38083 Rhadamanthus

From Wikipedia, the free encyclopedia
Jump to: navigation, search
38083 Rhadamanthus
Discovery
Discovered by Deep Ecliptic Survey
Discovery date 17 April 1999
Designations
MPC designation 38083 Rhadamanthus
Pronunciation /ˌrædəˈmænθəs/ RAD-ə-MAN-thəs
Named after
Rhadamanthus
1999 HX11
TNO (plutino?)[1][2]
Adjectives Rhadamanth(e/i)an, Rhadamanthine
Orbital characteristics[1][3]
Epoch 31 December 2006 (JD 2454100.5)
Aphelion 45.105 AU (6747.594 Gm)
Perihelion 33.205 AU (4967.394 Gm)
39.155 AU (5857.494 Gm)
Eccentricity 0.152
245.01 a (89,490.745 d)
4.73 km/s
84.451°
Inclination 12.731°
10.001°
81.785°
Physical characteristics
Dimensions 87–276 km[4]H
Temperature ~44 K
6.7[3]

38083 Rhadamanthus is a trans-Neptunian object (TNO). It was discovered in 1999 by the Deep Ecliptic Survey. It was originally thought to be a plutino but no longer is.[1][2]

Discovery and naming[edit]

Rhadamanthus was discovered on 17 April 1999 by the Deep Ecliptic Survey.

Rhadamanthus is named after the Greek mythological figure. The name was announced in the circular of the Minor Planet Center of 24 July 2002, which stated "Rhadamanthus was a son of Zeus and Europa. Because of his just and upright life, after death he was appointed a judge of the dead and the ruler of Elysium, a blissfully beautiful area of the Underworld where those favored by the gods spent their life after death. The name was suggested by E. K. Elliot."[5]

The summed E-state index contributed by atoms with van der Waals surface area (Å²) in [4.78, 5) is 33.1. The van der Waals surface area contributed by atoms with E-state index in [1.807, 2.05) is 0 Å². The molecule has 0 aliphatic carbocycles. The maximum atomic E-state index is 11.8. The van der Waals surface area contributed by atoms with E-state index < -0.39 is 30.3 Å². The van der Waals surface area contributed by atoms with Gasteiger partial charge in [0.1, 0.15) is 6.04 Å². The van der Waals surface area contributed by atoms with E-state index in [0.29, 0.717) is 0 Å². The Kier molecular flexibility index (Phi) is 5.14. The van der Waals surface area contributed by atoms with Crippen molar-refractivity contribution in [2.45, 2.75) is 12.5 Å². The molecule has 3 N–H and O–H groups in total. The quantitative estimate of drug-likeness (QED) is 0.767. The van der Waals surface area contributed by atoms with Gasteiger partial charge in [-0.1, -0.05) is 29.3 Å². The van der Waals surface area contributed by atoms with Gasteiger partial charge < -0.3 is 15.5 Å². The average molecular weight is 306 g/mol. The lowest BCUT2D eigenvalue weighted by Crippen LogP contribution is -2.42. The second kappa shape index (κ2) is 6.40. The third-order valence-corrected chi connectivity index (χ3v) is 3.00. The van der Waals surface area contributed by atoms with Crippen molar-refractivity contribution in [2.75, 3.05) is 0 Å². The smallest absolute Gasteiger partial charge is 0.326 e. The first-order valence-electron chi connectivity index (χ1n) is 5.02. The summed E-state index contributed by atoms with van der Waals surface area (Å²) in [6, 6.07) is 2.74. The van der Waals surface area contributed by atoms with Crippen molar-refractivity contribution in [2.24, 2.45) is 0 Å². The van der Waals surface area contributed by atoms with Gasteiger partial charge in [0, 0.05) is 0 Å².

References[edit]

  1. ^ a b c Marc W. Buie (7 June 2008). "Orbit Fit and Astrometric record for 38083". SwRI (Space Science Department). Retrieved 2008-07-17. 
  2. ^ a b "MPEC 2006-X45 : Distant Minor Planets". Minor Planet Center & Tamkin Foundation Computer Network. 21 December 2006. Archived from the original on 28 August 2008. Retrieved 2008-07-18. (older provisional Plutino listing)
  3. ^ a b "JPL Small-Body Database Browser: 38083 Rhadamanthus (1999 HX11)". 2008-06-07 last obs. Retrieved 2008-07-17.  Check date values in: |date= (help)
  4. ^ Rhadamanthus
  5. ^ "Minor Planet Circulars/Minor Planets and Comets, MPC-46112" (PDF). Minor Planet Center, Smithsonian Astrophysical Observatory, Cambridge, MA 02138, U.S.A. Retrieved 2015-04-19. 

External links[edit]